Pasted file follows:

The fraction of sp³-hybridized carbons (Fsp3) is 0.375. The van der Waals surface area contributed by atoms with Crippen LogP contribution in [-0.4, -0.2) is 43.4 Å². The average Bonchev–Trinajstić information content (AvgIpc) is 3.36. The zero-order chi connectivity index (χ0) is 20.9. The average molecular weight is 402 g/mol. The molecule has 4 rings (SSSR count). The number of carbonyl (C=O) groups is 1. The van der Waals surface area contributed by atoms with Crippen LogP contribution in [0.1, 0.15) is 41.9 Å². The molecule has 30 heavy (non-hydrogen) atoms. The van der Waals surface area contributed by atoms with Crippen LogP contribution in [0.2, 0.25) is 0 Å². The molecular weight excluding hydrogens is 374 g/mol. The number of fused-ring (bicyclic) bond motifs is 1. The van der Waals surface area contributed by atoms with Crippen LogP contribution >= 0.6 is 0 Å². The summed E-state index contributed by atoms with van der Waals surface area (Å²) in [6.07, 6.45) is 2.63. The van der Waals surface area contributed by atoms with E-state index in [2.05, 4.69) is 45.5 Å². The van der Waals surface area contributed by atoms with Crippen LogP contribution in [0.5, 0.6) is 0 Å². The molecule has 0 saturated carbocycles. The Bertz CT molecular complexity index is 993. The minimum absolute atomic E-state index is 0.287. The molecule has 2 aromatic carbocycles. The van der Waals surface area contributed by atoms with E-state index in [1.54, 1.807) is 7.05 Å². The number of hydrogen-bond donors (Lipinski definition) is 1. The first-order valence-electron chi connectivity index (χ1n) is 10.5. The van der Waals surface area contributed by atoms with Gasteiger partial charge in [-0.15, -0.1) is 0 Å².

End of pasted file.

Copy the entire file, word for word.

The fraction of sp³-hybridized carbons (Fsp3) is 0.375. The van der Waals surface area contributed by atoms with Crippen LogP contribution in [-0.4, -0.2) is 43.4 Å². The average Bonchev–Trinajstić information content (AvgIpc) is 3.36. The zero-order chi connectivity index (χ0) is 20.9. The average molecular weight is 402 g/mol. The molecule has 4 rings (SSSR count). The number of carbonyl (C=O) groups is 1. The van der Waals surface area contributed by atoms with Crippen LogP contribution in [0.1, 0.15) is 41.9 Å². The molecule has 30 heavy (non-hydrogen) atoms. The van der Waals surface area contributed by atoms with Crippen LogP contribution in [0.2, 0.25) is 0 Å². The molecular weight excluding hydrogens is 374 g/mol. The number of fused-ring (bicyclic) bond motifs is 1. The van der Waals surface area contributed by atoms with Crippen LogP contribution >= 0.6 is 0 Å². The summed E-state index contributed by atoms with van der Waals surface area (Å²) in [6.07, 6.45) is 2.63. The van der Waals surface area contributed by atoms with E-state index in [2.05, 4.69) is 45.5 Å². The van der Waals surface area contributed by atoms with Crippen LogP contribution in [0.5, 0.6) is 0 Å². The molecule has 0 saturated carbocycles. The Bertz CT molecular complexity index is 993. The minimum absolute atomic E-state index is 0.287. The molecule has 2 aromatic carbocycles. The van der Waals surface area contributed by atoms with E-state index in [1.54, 1.807) is 7.05 Å². The number of hydrogen-bond donors (Lipinski definition) is 1. The first-order valence-electron chi connectivity index (χ1n) is 10.5. The van der Waals surface area contributed by atoms with Gasteiger partial charge in [-0.15, -0.1) is 0 Å².